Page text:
Carrier WiFi

Who Cares About Wi-Fi Quality?

As if Wi-Fi providers and users didn’t have enough interference sources to worry about, add global warming to the list. The U.K. Secretary of State for Environment, Food and Rural Affairs recently warned that more rainstorms and heat waves will shrink Wi-Fi coverage and undermine QoS.

The timing couldn’t be worse, considering how Wi-Fi dependency continues to soar. Take AT&T Inc. (NYSE: T), whose customer base took all of 2008 to hit 20 million Wi-Fi connections. They took only six months in 2009 and five weeks in 2010 to match that.

The dependents also include companies that are quietly building countrywide databases of Wi-Fi signals – both public and private – for goals that almost certainly include being able to locate and deliver services to mobile users without the help and royalty expectations of wireless carriers.

As discussed in the new Heavy Reading Mobile Networks Insider report, “More Wi-Fi Means More QoS Challenges for Operators,” although 3G offload is a major reason why Wi-Fi spending and usage keep growing, there are plenty of other reasons why service providers of every stripe are expanding into 802.11.

For example, MSOs such as Cablevision Systems Corp. (NYSE: CVC) – whose New York-area Wi-Fi network was used more than 1 million times in its first seven months – love Wi-Fi because it’s a way to get into the wireless market without the steep cost of spectrum and cellular infrastructure.

In some cases, Wi-Fi is the only way for an operator to deliver value-added, market-differentiating services. For example, at AT&T Park in San Francisco, iPhone owners can connect to the stadium's Wi-Fi network to watch instant replays and other content from the Giants' Digital Dugout. That content is unavailable over 3G not because of bandwidth limitations, but rather because Wi-Fi is a local-area technology, and the Giants control all digital rights in their facility.

The common denominator for all of these business models and revenue opportunities is that they’re seriously at risk if users perceive Wi-Fi as slow and unreliable. Not surprisingly, interference is typically the top concern for wireless carriers that are considering adding Wi-Fi to their service portfolio. "For mobile operators' RAN engineering teams, the very first question is, 'What about interference?'" says Steven Glapa, senior director of field marketing at Ruckus Wireless Inc. .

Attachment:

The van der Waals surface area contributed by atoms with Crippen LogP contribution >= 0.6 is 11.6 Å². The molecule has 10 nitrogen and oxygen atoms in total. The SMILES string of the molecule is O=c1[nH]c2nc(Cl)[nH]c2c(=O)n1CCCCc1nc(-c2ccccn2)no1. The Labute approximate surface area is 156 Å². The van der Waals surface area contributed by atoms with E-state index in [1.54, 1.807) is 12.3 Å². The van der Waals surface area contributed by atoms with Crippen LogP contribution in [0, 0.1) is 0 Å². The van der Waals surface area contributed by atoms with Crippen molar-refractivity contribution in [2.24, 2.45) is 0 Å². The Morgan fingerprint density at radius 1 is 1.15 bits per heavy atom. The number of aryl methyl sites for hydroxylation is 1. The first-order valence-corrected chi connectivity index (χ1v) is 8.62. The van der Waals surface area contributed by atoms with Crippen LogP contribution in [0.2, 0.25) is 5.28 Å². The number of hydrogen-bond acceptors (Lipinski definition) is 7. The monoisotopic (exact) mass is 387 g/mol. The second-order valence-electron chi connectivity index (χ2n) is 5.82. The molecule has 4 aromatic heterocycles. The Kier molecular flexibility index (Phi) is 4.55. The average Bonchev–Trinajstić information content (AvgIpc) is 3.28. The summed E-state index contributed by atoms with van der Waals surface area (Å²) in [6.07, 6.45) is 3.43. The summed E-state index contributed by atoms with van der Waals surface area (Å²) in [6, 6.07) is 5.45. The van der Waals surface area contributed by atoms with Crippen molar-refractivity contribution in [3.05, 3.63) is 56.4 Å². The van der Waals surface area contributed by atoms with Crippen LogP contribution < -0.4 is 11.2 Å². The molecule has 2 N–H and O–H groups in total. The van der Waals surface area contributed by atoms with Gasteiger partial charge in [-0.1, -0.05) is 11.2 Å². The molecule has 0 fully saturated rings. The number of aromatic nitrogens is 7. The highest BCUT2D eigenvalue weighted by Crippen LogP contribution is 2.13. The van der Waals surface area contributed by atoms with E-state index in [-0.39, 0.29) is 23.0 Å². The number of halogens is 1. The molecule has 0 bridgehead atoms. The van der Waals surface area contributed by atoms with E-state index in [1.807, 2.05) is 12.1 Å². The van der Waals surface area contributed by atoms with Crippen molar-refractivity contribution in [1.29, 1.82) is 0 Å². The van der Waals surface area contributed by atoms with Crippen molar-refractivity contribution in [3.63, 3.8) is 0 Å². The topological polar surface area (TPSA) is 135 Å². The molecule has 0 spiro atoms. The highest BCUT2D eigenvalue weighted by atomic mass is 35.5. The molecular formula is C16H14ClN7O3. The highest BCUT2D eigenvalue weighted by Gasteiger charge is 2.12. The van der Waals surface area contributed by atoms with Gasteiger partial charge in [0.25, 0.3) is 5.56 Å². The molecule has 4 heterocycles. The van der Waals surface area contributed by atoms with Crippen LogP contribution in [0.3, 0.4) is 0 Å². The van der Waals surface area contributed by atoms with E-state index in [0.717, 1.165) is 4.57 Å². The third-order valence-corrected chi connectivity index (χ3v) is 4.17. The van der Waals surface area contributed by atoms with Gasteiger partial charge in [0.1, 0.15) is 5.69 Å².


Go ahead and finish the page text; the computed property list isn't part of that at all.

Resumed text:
The catch is that although interference is a problem, it’s often not the main reason for poor QoS. "Authentication not happening is the No. 1 problem we typically have to deal with," says Marcio Avillez, iPass Inc. (Nasdaq: IPAS) VP of supply management.

This isn’t a minor issue. For example, if that hot spot charges a fee, and the user doesn’t have an account with that operator/aggregator, then the problem becomes lost revenue because the user will not purchase a day pass for service. Another example is a business traveler who can’t connect to the employer-approved hot spot service and goes with whatever is available, possibly a rogue AP.

For operators and aggregators, the good news is that there’s no shortage of Wi-Fi infrastructure designed to work around interference and other QoS gremlins. Those QoS-enhancing features also don’t necessarily come at a steep price premium. For example, Ruckus's BeamFlex architecture puts a large number of smart antennas into an array that connects to a smaller number of radio chains via a digital switch. The company says this design is less expensive than if there were a 1:1 ratio between smart antennas and radio chains.

Hotels are another big market for next-gen gear, especially those that cater to business travelers or charge a fee for Wi-Fi. In fact, the J.D. Power and Associates 2010 North America Hotel Guest Satisfaction Index Study found that Wi-Fi is among the top five "must-have" amenities.

"It's not unusual for us to be called into a hotel that's still operating an 802.11b network from over a decade ago, and they're dealing with 20, 30, 40 percent reimbursements to users who don't like their Wi-Fi," one Wi-Fi vendor says. Upgrading the network is cheaper than reimbursements – or telling guests to blame global warming.

— Tim Kridel, Contributing Analyst, Heavy Reading Mobile Networks Insider

This report, "More Wi-Fi Means More QoS Challenges for Operators," is available as part of an annual single-user subscription (six issues) to Heavy Reading Mobile Networks Insider, priced at $1,595. Individual reports are available for $900. To subscribe, please visit: www.heavyreading.com/mobile-networks.